Wednesday, March 26, 2014

Why America Needs to Know This Man: Abdallah bin Bayyah, Sectarianism and Global Muslim Respect

"Symptomatic of the disease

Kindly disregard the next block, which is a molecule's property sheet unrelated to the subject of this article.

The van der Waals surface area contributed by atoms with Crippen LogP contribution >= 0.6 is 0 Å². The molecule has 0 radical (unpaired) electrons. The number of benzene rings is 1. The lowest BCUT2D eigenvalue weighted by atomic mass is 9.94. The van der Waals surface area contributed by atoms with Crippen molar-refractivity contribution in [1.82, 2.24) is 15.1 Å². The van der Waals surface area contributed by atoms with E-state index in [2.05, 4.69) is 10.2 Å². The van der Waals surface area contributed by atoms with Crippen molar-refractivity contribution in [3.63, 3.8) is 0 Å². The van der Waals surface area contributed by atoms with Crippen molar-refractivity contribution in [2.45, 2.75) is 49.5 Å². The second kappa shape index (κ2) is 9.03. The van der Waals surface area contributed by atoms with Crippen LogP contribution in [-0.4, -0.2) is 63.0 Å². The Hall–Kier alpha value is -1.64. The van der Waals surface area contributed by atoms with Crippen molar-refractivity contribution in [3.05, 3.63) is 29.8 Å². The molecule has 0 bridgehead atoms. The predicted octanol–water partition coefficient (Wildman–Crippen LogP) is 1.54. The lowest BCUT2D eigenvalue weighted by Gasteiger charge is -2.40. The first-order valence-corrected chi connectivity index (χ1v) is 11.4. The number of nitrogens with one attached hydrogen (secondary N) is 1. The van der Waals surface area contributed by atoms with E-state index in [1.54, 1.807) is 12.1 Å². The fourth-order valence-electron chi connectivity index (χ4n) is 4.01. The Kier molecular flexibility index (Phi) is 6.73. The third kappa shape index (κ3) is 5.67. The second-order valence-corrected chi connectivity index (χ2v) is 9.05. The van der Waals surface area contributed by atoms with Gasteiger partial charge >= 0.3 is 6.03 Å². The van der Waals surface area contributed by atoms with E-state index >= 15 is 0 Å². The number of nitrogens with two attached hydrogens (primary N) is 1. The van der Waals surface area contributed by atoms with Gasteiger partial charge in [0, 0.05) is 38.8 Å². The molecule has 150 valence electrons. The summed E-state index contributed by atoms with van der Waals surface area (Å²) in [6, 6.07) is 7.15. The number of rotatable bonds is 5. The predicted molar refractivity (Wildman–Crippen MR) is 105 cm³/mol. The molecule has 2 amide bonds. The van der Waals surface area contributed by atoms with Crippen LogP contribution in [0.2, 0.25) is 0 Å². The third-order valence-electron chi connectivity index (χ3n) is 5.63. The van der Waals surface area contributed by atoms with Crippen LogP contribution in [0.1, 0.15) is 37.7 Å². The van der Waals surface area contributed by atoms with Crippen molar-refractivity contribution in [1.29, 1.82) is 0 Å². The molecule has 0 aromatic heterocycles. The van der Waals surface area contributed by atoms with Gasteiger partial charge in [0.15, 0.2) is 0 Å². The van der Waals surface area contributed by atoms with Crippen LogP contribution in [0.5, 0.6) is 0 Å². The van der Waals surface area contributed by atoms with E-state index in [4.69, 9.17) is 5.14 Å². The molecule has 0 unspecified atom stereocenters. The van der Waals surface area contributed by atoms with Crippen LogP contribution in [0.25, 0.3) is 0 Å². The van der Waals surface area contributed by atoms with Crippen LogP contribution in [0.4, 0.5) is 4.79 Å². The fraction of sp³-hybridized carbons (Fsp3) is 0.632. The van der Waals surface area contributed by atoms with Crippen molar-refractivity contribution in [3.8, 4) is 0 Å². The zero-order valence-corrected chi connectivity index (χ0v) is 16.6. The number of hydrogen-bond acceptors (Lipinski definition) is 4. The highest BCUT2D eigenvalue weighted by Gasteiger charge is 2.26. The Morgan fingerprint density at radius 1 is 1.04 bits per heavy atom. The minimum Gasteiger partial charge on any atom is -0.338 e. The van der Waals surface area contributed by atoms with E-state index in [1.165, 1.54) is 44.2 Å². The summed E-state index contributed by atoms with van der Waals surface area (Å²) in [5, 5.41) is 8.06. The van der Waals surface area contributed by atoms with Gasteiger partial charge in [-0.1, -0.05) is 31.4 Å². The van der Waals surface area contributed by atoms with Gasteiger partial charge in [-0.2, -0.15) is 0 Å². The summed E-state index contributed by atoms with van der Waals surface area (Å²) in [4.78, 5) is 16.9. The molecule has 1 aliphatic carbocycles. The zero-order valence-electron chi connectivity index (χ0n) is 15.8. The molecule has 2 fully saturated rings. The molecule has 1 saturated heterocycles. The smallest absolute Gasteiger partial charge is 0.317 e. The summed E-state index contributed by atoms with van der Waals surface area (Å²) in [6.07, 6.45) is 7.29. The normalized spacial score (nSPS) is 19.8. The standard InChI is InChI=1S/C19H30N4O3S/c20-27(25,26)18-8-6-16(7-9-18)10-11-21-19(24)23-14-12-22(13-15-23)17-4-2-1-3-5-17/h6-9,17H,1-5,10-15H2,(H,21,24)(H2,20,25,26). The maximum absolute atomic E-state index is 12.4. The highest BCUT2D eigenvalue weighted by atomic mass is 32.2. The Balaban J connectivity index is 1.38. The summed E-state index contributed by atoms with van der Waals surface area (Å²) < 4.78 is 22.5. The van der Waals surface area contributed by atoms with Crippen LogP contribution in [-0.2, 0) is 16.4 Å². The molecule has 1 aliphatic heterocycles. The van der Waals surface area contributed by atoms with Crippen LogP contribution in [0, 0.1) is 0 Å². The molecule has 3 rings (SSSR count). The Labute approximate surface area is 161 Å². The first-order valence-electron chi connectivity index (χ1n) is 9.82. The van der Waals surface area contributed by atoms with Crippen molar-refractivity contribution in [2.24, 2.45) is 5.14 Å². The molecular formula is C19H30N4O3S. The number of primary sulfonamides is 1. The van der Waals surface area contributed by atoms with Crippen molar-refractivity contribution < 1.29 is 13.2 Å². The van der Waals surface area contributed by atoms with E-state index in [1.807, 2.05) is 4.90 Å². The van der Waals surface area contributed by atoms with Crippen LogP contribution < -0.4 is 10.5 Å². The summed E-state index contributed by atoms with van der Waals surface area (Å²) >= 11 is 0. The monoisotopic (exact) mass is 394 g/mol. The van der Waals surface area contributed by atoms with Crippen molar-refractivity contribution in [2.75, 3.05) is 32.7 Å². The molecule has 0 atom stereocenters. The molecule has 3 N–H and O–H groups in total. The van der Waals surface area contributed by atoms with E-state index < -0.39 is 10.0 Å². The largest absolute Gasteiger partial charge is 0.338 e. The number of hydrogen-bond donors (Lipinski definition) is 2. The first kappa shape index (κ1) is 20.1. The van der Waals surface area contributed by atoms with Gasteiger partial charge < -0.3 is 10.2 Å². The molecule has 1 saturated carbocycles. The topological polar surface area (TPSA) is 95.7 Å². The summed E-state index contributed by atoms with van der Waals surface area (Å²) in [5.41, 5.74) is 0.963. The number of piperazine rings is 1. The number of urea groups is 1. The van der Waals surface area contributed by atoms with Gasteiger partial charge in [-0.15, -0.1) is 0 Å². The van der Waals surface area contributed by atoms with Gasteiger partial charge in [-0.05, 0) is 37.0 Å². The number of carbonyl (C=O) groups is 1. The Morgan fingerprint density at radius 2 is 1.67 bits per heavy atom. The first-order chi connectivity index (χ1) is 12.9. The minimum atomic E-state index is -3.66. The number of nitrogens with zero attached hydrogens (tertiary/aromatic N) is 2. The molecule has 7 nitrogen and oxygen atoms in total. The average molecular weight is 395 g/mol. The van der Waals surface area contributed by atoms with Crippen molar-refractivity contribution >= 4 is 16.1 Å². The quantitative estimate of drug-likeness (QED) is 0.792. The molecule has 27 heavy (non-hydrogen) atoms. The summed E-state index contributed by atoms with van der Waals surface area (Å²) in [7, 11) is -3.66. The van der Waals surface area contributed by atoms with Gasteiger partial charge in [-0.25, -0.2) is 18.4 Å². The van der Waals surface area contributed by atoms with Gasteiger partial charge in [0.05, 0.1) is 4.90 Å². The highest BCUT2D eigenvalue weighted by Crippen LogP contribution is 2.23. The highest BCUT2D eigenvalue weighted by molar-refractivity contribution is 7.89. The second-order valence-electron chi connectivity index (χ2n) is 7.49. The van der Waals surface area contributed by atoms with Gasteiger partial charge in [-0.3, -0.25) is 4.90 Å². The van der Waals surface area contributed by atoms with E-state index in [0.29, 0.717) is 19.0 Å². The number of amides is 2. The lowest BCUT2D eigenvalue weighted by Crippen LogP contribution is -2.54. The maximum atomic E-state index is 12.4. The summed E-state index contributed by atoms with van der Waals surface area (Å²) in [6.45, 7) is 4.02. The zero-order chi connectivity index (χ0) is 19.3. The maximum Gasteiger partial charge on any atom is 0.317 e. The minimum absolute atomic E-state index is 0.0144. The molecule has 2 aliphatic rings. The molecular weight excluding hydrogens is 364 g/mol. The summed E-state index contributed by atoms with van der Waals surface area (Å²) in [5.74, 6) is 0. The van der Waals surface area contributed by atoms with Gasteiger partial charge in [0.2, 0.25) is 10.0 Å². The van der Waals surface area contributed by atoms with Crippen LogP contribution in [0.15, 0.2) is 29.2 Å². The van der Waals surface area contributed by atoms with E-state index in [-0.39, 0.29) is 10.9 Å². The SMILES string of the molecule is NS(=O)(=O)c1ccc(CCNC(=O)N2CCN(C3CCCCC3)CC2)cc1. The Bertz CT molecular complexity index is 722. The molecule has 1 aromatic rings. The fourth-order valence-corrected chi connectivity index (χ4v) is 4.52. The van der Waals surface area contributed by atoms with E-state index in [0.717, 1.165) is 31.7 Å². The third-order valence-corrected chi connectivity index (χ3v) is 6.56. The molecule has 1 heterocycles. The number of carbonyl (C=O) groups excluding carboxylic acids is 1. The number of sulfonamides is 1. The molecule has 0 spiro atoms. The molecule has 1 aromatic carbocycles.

is the fact that among all the explanations offered for the crisis of the Islamic movement, the only authentically Muslim interpretation, namely, that God should not be lending it His support, is conspicuously absent. It is true that we frequently hear the Quranic verse which states that "God does not change the condition of a people until they change the condition of their own selves."[1] But never, it seems, is this principle intelligently grasped. It is assumed that the sacred text is here doing no more than to enjoin individual moral reform as a precondition for collective societal success. Nothing could be more hazardous, however, than to measure such moral reform against the yardstick of the fiqh without giving concern to whether the virtues gained have been acquired through conformity (a relatively simple task), or proceed spontaneously from a genuine realignment of the soul. The verse is speaking of a spiritual change, specifically, a transformation of the nafs of the believers - not a moral one. And as the Blessed Prophet never tired of reminding us, there is little value in outward conformity to the rules unless this conformity is mirrored and engendered by an authentically righteous disposition of the heart. 'No-one shall enter the Garden by his works,' as he expressed it. Meanwhile, the profoundly judgemental and works - oriented tenor of modern revivalist Islam (we must shun the problematic buzz-word 'fundamentalism'), fixated on visible manifestations of morality, has failed to address the underlying question of what revelation is for. For it is theological nonsense to suggest that God's final concern is with our ability to conform to a complex set of rules. His concern is rather that we should be restored, through our labours and His grace, to that state of purity and equilibrium with which we were born. The rules are a vital means to that end, and are facilitated by it. But they do not take its place.